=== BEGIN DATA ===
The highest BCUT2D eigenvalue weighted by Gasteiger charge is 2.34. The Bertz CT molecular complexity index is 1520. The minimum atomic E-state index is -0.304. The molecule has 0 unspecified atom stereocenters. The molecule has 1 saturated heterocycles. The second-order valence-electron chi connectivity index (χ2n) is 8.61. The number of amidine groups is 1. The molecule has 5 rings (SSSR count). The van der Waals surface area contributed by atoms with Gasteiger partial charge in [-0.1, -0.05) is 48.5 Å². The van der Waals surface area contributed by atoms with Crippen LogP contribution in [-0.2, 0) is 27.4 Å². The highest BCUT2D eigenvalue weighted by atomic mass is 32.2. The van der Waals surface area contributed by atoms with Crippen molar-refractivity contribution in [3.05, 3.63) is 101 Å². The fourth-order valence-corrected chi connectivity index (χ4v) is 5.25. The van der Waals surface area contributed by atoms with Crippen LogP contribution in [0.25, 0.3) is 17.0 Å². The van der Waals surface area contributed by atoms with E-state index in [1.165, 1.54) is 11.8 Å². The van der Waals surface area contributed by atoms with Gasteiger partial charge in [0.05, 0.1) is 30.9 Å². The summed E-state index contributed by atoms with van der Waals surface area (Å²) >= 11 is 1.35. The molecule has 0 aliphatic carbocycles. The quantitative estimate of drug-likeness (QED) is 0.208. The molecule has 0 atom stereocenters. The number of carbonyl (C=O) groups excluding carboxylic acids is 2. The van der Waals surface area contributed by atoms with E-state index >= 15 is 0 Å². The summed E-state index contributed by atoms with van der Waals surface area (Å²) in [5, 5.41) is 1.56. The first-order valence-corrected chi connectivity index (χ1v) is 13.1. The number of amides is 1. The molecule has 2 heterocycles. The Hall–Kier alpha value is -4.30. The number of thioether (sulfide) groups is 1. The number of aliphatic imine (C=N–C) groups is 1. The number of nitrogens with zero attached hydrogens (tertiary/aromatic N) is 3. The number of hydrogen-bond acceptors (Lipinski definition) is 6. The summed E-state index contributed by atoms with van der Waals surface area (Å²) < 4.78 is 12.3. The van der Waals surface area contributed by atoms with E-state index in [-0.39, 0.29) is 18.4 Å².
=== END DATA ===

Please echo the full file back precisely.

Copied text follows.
The highest BCUT2D eigenvalue weighted by Gasteiger charge is 2.34. The Bertz CT molecular complexity index is 1520. The minimum atomic E-state index is -0.304. The molecule has 0 unspecified atom stereocenters. The molecule has 1 saturated heterocycles. The second-order valence-electron chi connectivity index (χ2n) is 8.61. The number of amidine groups is 1. The molecule has 5 rings (SSSR count). The van der Waals surface area contributed by atoms with Gasteiger partial charge in [-0.1, -0.05) is 48.5 Å². The van der Waals surface area contributed by atoms with Crippen LogP contribution in [-0.2, 0) is 27.4 Å². The highest BCUT2D eigenvalue weighted by atomic mass is 32.2. The van der Waals surface area contributed by atoms with Crippen molar-refractivity contribution in [3.05, 3.63) is 101 Å². The fourth-order valence-corrected chi connectivity index (χ4v) is 5.25. The van der Waals surface area contributed by atoms with Crippen LogP contribution in [0.25, 0.3) is 17.0 Å². The van der Waals surface area contributed by atoms with E-state index in [1.165, 1.54) is 11.8 Å². The van der Waals surface area contributed by atoms with Gasteiger partial charge in [0.05, 0.1) is 30.9 Å². The summed E-state index contributed by atoms with van der Waals surface area (Å²) >= 11 is 1.35. The molecule has 0 aliphatic carbocycles. The quantitative estimate of drug-likeness (QED) is 0.208. The molecule has 0 atom stereocenters. The number of carbonyl (C=O) groups excluding carboxylic acids is 2. The van der Waals surface area contributed by atoms with E-state index >= 15 is 0 Å². The summed E-state index contributed by atoms with van der Waals surface area (Å²) in [5, 5.41) is 1.56. The first-order valence-corrected chi connectivity index (χ1v) is 13.1. The number of amides is 1. The molecule has 2 heterocycles. The Hall–Kier alpha value is -4.30. The number of thioether (sulfide) groups is 1. The number of aliphatic imine (C=N–C) groups is 1. The number of nitrogens with zero attached hydrogens (tertiary/aromatic N) is 3. The number of hydrogen-bond acceptors (Lipinski definition) is 6. The summed E-state index contributed by atoms with van der Waals surface area (Å²) < 4.78 is 12.3. The van der Waals surface area contributed by atoms with E-state index in [-0.39, 0.29) is 18.4 Å².